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Occupy Wall Street bought and forgave the student loan debt of more than 2,700 Everest College students.

By MSN Money Partner 8 hours ago

This post comes from Krystal Steinmetz at partner site Money Talks News. 


Money Talks News on MSN MoneyMore than 2,700 people were able to breathe a collective sigh of relief after being unburdened of at least part of their student loan debt by an Occupy Wall Street campaign.


 College diploma © CorbisRolling Jubilee, an initiative of the Occupy movement, recently bought up about $3.9 million in private student loan debt for $107,000, according to Time. The debt belonged to 2,761 people who attended Everest College, a for-profit school run by Corinthian Colleges. The Consumer Financial Protection Bureau recently filed suit against Corinthian Colleges for alleged predatory lending.


Time said Rolling Jubilee specifically selected loans for Everest College.


"We chose Everest because it is the most blatant con job on the higher ed landscape," the organizers said. "It's time for all student debtors to get relief from their crushing burden."


How did they retire so much debt for so little? 

 

Bigger products and purchases can be unwieldy, wasteful, and expensive to maintain. These things prove that good things come in small packages.

By DealNews.com 9 hours ago
This post comes from Tucker Cummings at partner site DealNews.

DealNews on MSN MoneyAmerica is a land of bigness: we're the home of the Grand Canyon, the Cadillac Escalade, and the Big Gulp. If the nation had another Latin motto, it might be 'Grandior Melior Est': Bigger is Better. (Note: rough translation.)

Wedding ring © Jamie Grill, PhotolibraryThat might be true for some things (like the new iPhone 6 Plus, which is drumming up more interest than it's smaller sibling), but there are a few products where you're actually better off "skimping" and getting the smaller, less expensive option. For perishable goods or things that are expensive to maintain or store, bigger isn't always better. Read on to see our tips for downsizing your shopping.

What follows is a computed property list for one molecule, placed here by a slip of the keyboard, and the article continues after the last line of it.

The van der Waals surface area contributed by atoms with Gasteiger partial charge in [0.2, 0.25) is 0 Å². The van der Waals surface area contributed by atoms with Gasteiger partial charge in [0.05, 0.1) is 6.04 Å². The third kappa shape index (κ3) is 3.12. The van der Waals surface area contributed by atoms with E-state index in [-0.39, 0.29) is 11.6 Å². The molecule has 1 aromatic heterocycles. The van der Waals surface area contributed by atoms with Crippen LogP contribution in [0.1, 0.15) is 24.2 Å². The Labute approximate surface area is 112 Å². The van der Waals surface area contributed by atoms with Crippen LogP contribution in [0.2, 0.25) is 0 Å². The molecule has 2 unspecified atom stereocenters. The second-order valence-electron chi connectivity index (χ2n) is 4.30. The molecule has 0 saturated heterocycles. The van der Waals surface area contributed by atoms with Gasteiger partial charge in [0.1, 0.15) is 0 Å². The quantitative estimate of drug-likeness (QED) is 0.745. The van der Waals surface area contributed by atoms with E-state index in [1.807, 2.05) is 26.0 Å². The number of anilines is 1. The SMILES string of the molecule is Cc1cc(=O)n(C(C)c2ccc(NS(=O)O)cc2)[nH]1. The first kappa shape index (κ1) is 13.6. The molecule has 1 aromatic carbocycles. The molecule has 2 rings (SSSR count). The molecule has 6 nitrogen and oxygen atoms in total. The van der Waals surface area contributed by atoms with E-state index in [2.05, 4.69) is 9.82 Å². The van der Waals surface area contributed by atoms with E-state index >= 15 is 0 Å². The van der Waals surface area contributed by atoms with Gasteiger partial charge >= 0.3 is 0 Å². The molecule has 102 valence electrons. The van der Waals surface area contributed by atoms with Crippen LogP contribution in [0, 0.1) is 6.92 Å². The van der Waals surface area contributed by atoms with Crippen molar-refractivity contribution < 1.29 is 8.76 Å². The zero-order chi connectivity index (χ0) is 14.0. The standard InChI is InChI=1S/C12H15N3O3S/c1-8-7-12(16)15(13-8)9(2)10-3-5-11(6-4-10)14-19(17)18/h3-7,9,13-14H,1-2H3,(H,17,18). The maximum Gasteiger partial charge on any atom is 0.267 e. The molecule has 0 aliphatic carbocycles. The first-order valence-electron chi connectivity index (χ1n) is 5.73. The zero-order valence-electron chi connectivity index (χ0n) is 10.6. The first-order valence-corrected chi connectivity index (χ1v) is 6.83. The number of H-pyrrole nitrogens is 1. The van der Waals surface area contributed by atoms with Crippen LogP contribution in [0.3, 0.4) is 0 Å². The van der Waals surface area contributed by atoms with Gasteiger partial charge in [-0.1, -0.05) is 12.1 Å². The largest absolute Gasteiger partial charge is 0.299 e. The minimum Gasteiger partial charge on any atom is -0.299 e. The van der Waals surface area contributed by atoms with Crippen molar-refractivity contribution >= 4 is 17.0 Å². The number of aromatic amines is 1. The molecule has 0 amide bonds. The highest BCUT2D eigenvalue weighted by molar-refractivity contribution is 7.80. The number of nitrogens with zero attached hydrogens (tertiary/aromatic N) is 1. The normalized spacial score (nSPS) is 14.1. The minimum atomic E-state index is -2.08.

You think you're a savvy shopper, but you may be playing right into retailers' hands. Find out which sales tactics they're counting on you falling for again and again.

By MSN Money Partner 9 hours ago

This post comes from Maryalene LaPonsie at partner site Money Talks News.


Money Talks News on MSN MoneyEvery time you walk into the mall, the grocery store or a big-box retailer, remember it's you against them.


"Them" are the marketers, sales professionals and CEOs who are determined to make you buy more than you planned. They spent $60 billion worldwide in 2013 on market research and business intelligence, all with the goal of putting more money in their coffers. For retailers, their research may include what you buy, when you buy and even what displays catch your eye.


In addition, retailers have an arsenal of sales tactics that may seem silly but serve as heavy-duty artillery when it comes to persuading you to part ways with your money.

 

These smart moves can help you save at Kohl's, a destination for frugal shoppers.

By Cheapism.com 10 hours ago
This post comes from Raechel Conover at partner site Cheapism.com.

Cheapism.com on MSN MoneyWith school starting and the seasons changing, now is the time to start turning over your closet and getting the house ready for fall. This needn't be a costly endeavor, especially if you patronize the regular frugal haunts.

People leave the Kohl's Department store in Waukesha, Wisconsin © Morry Gash/APThe following tips and tricks can help maximize your savings when shopping at Kohl's.

Sign up for a Kohl's credit card. If you can handle a credit card judiciously -- that is, pay it off every month -- the Kohl's Charge Card is a good way to go. Kohl's frequently rewards cardholders by mailing coupons worth discounts of 15, 20, and 30 percent. In fact, the coupons arrive with such frequency that you should not have to shop without one. Even non-cardholders receive mailed coupons, just not as often or for as much of a price cut.
 

Residents of the biggest state carry the biggest debts, according to a new study.